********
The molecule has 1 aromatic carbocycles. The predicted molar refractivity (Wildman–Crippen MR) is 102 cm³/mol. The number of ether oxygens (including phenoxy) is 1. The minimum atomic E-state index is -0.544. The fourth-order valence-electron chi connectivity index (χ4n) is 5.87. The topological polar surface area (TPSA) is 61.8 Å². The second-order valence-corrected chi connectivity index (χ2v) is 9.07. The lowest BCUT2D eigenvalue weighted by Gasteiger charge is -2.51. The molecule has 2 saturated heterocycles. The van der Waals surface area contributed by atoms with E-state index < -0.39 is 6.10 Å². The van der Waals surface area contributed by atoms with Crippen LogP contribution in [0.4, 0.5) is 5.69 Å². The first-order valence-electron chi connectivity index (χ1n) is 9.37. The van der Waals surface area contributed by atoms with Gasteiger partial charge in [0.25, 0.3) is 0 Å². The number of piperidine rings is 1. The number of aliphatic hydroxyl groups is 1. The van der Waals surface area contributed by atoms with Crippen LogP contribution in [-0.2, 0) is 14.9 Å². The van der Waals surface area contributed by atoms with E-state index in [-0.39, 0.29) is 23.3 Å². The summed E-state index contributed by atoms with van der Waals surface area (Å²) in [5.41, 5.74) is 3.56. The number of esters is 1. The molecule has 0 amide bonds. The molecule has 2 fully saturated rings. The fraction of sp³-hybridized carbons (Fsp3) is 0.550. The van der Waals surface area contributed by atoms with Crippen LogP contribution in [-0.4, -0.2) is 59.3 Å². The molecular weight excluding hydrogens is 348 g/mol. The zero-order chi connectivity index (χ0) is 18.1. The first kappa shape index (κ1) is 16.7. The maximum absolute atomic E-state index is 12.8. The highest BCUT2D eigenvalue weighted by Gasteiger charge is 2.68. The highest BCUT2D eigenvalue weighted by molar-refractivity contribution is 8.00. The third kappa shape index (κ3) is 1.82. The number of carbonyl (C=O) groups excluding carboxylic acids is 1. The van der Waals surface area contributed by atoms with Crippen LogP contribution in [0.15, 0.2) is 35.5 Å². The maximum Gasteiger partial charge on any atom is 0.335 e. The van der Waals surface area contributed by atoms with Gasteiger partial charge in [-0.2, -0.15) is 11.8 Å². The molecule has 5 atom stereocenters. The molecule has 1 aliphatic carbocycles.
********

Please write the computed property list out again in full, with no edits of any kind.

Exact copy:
The molecule has 1 aromatic carbocycles. The predicted molar refractivity (Wildman–Crippen MR) is 102 cm³/mol. The number of ether oxygens (including phenoxy) is 1. The minimum atomic E-state index is -0.544. The fourth-order valence-electron chi connectivity index (χ4n) is 5.87. The topological polar surface area (TPSA) is 61.8 Å². The second-order valence-corrected chi connectivity index (χ2v) is 9.07. The lowest BCUT2D eigenvalue weighted by Gasteiger charge is -2.51. The molecule has 2 saturated heterocycles. The van der Waals surface area contributed by atoms with E-state index < -0.39 is 6.10 Å². The van der Waals surface area contributed by atoms with Crippen LogP contribution in [0.4, 0.5) is 5.69 Å². The first-order valence-electron chi connectivity index (χ1n) is 9.37. The van der Waals surface area contributed by atoms with Gasteiger partial charge in [0.25, 0.3) is 0 Å². The number of piperidine rings is 1. The number of aliphatic hydroxyl groups is 1. The van der Waals surface area contributed by atoms with Crippen LogP contribution in [-0.2, 0) is 14.9 Å². The van der Waals surface area contributed by atoms with E-state index in [-0.39, 0.29) is 23.3 Å². The summed E-state index contributed by atoms with van der Waals surface area (Å²) in [5.41, 5.74) is 3.56. The number of esters is 1. The molecule has 0 amide bonds. The molecule has 2 fully saturated rings. The fraction of sp³-hybridized carbons (Fsp3) is 0.550. The van der Waals surface area contributed by atoms with Crippen LogP contribution in [-0.4, -0.2) is 59.3 Å². The molecular weight excluding hydrogens is 348 g/mol. The zero-order chi connectivity index (χ0) is 18.1. The first kappa shape index (κ1) is 16.7. The maximum absolute atomic E-state index is 12.8. The highest BCUT2D eigenvalue weighted by Gasteiger charge is 2.68. The highest BCUT2D eigenvalue weighted by molar-refractivity contribution is 8.00. The third kappa shape index (κ3) is 1.82. The number of carbonyl (C=O) groups excluding carboxylic acids is 1. The van der Waals surface area contributed by atoms with Crippen LogP contribution in [0.15, 0.2) is 35.5 Å². The maximum Gasteiger partial charge on any atom is 0.335 e. The van der Waals surface area contributed by atoms with Gasteiger partial charge in [-0.2, -0.15) is 11.8 Å². The molecule has 5 atom stereocenters. The molecule has 1 aliphatic carbocycles.